MLK/FBI‘s Revelations Aren’t New, but They’re Pointed

Sam Pollard’s documentary on the FBI’s campaign against Martin Luther King Jr. doesn’t tell a new story—but it tells it well.

Those with even a cursory knowledge of American history already know most of the story: J. Edgar Hoover, director of the Federal Bureau of Investigation from 1924 to 1972, viewed Martin Luther King Jr. as a threat to law and order, or maybe just his own stranglehold on the American justice system. The bureau kept […]

George Clooney Deflates All the Tension in The Midnight Sky

George Clooney's new movie is a film of parts that work well enough on their own but never feel emotionally cohesive.

The biggest problem with being rich and successful, so I’m told, is that you stop hearing the word “no.” Take George Clooney. He is one of his generation’s most charismatic movie stars. He is a muse of talented directors like Steven Soderbergh and Joel and Ethan Coen. He is liked by just about everyone. Somewhere […]

Ma Rainey’s Black Bottom Is a Fitting Cap on Chadwick Boseman’s Career

As Levee, Boseman brings urgency and depth to the film—a worthy end to a career that was tragically cut short.

It is fitting that Chadwick Boseman’s final film performance would be Ma Rainey’s Black Bottom, an adaptation of an August Wilson play. Wilson’s 10-play Pittsburgh Cycle, which includes Ma Rainey’s Black Bottom, famously documents many facets of the twentieth century African American experience. Likewise, Boseman’s career had an eye on history: Over the years he […]

Wander Darkly Is Blundering and Boring

The film is mostly tedious, at least until its final moments, and then it gets downright offensive.

Roger Ebert famously said, “No good movie is too long. No bad movie is short enough.” By that standard, Wander Darkly is an excruciating 90 minutes. Its characters are unlikable, its story is clichéd, and its emotional beats are pathetic. There is a supernatural element to the film, and since it depicts the highs and […]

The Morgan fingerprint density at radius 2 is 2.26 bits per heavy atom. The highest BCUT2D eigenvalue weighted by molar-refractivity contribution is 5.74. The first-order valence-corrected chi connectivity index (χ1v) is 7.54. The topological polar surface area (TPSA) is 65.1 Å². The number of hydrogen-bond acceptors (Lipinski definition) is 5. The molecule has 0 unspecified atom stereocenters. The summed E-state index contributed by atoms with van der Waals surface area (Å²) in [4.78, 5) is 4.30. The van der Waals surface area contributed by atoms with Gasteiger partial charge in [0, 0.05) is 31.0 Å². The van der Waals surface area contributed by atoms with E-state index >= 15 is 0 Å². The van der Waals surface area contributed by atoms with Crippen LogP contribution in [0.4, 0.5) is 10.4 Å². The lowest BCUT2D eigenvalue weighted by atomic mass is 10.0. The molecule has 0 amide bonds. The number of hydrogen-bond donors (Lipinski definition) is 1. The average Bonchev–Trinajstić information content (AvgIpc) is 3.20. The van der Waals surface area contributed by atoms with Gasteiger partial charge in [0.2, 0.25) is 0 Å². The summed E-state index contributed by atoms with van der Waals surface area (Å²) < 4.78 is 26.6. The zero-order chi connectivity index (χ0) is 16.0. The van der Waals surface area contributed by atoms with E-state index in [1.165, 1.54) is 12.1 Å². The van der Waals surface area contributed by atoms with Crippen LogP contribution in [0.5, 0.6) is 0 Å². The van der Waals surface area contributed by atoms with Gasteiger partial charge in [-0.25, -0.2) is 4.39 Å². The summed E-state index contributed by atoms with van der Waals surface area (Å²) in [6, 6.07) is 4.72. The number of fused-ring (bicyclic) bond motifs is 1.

Mank Is More Impressive Than Good

The film is a technical achievement, and perhaps an artistic one, but all viewers see of the title character is that he doesn't want to be seen.

“You cannot capture a man’s life in two hours,” says screenwriter Herman Mankiewicz (Gary Oldman), the subject of the behind-the-scenes Hollywood drama Mank. “You can only hope to leave an impression of it.” For better and for worse, that’s what director David Fincher accomplishes in this frustrating but undeniably impressive film. Best known to movie […]

Hillbilly Elegy Falls Flat as a Family Drama

Beyond its culture war messaging, it also fails to succeed as a portrait of a distinct American family.

The hero of Hillbilly Elegy, the new family drama from director Ron Howard, begins the film with a note of nostalgia. He says he feels most at home in Kentucky’s hill country, and the summers he spent there were the best part of his childhood. Barely a minute after this narration, sadistic bullies attack the […]

The Twentieth Century Is a Bizarre, Remarkable Rewrite of History

The psychedelic biopic mashes up Canada’s own political past with the director’s personal peccadillos.

Matthew Rankin’s The Twentieth Century is a Frankenstein’s monster of a film. The only way to describe it is to identify where each limb came from. It has the legs of silent-era melodramas, the neurotic, lovelorn brain of Charlie Kaufman, the stiff upper lip of Powell and Pressburger’s wartime love stories, and a digestive tract […]

The Climb Is an Unconventional Comedy That Defies Easy Summary

The Climb uses techniques that are unusual in comedy to tell the instantly recognizable and laugh-out-loud funny story of a toxic friendship.

The Climb is a film borne out of frustration. It is written by its two stars, Michael Angelo Covino and Kyle Marvin, with Covino directing. Both men are in their thirties or forties, and after years as outsiders in the industry, they’ve finally made a breakout feature for themselves. This is the rare comedy that […]

The Noir City Film Festival Goes International This Year

The Noir City film festival's slate of films is international this year, and 19 are available to stream through the AFI Silver Theatre.

What does film noir mean to you? World-weary gumshoes? Colorful gangland argot? Tough, no-nonsense dames? Killer cakes? This year, curator Eddie Muller and the Film Noir Foundation take viewers around the world to see how this distinctly American subgenre left its mark on global cinema with Noir City: International, available online from Nov. 13 to […]

Let Him Go Is a Timely, Chilling Look at the Darkness of the American Soul

The film is surprisingly appropriate for the Trump era.

The last time we saw Kevin Costner and Diane Lane together, they were on a freeway in Kansas making a huge sacrifice for their son, Clark Kent. That was in 2013’s Man of Steel. They must have moved north since then, but their story remains the same. In the affecting Great Plains drama Let Him […]

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